Indian Point, for all that it was built right on top of a known, active fault line around 1950, has had very few incidents. The few times they’ve had alarms – one bonafide evacuation – they’ve managed it with no radiation leaks. The residents have had plenty of notice. You can’t miss Indian Point’s alarm – you can literally hear it 50 miles down river, yowling away. The residents can get evacuate quickly because the area isn’t congested – it’s a rural area - and they’re right near a major highway.
Best of all, they don’t have outrageous electric bills. It would have been nice if they could have not built Indian Point right near the fault line, of course. Right on the bend in the river. They tried to claim that the glacier that created the Hudson River just lost its way and righted itself again. My mother reported on the building of Indian Point back in the day. She saw the original plans. She says it used to be a picnic area.
However, I don’t want to sound like I’m a Greenie, that I’m anti-nuke. The Greenies should research the number of times the Con Ed plant in New York has had problems. Or how dangerous it is when transformer boxes blow. If you’re going to worry about fault lines, you might as well not build anywhere. The earth is full of fault lines. They’re just more prolific in the Pacific where there’s more volcanic activity. They have plenty of earthquakes in the Middle East. But that doesn’t stop the Arabs from drilling for oil.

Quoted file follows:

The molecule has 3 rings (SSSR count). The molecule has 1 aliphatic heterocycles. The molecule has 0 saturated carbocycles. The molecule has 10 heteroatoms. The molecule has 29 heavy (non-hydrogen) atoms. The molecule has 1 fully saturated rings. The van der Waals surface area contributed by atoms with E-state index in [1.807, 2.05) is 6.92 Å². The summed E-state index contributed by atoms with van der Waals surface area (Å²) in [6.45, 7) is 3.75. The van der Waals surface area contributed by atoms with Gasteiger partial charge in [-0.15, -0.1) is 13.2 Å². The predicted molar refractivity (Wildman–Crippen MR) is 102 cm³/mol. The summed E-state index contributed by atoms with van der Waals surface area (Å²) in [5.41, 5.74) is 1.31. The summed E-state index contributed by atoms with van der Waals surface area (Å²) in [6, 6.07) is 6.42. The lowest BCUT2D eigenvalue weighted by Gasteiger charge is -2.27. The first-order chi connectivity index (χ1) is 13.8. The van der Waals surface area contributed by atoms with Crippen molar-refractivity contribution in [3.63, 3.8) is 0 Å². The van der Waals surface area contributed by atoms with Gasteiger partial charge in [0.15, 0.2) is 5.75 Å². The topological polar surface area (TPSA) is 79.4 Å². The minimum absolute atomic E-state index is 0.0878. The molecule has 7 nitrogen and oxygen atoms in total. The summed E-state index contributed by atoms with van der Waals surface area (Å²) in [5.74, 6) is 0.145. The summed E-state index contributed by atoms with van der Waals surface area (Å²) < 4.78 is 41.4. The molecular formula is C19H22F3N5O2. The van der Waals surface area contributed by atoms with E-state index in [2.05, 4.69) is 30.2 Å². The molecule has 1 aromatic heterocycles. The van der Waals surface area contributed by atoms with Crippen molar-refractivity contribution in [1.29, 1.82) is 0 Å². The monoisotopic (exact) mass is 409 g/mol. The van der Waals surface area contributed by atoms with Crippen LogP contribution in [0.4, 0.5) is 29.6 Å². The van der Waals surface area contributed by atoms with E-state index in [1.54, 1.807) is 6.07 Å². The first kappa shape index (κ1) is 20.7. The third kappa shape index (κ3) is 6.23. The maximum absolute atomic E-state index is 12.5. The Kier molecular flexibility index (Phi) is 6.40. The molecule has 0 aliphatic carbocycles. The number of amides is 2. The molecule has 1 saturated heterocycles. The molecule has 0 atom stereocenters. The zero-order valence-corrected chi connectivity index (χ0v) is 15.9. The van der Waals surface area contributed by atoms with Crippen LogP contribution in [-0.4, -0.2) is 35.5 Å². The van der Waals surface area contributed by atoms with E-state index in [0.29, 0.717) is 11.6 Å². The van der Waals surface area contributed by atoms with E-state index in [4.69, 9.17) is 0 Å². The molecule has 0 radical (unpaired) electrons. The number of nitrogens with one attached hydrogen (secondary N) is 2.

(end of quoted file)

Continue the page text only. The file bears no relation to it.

Japan is a hotbed of earthquakes. Indian Point? Our area gets hit by a 4 or 4.5 now and then, sometimes we feel it, sometimes we don’t. One answer is sodium iodide, although it is dangerous and should only be taken in an extreme emergency. If you start seeing squirrels glowing green, then take the stuff. The sodium iodide tablets keep the radiation from hitching a ride on our RNA cells and attaching themselves to healthy cells in our bodies, destroying them. It’s not a cure-all. I worked for a company that hired nuclear power plant workers. The closer you are to the core, the bigger the blast of radiation you’re going to get. Sodium iodide is going to help a core worker who uses more than his one-day-a-year of exposure.
You’re more likely to get cancer from sitting out on a sunny beach too long (especially if you have fair skin) than you are from Indian Point. I wouldn’t recommend going for a picnic in Buchanan. And certainly if you feel the earth shake in one of those occasional Ramapo Fault quakes, that might be a good day to go for a picnic in, say, the Adirondacks or Pennsylvania Dutch country. By the time you come back, whatever radiation they couldn’t contain (and the newer plants have better containment systems) will have dissipated.
You don’t realize it but you’re surrounded by radiation every day from the original “Big One” – the Big Bang. The Cosmic Microwave Background Radiation (CMBR) is a source of microwaves that supports the science of cosmology's Big Bang theory of the origin of the Universe.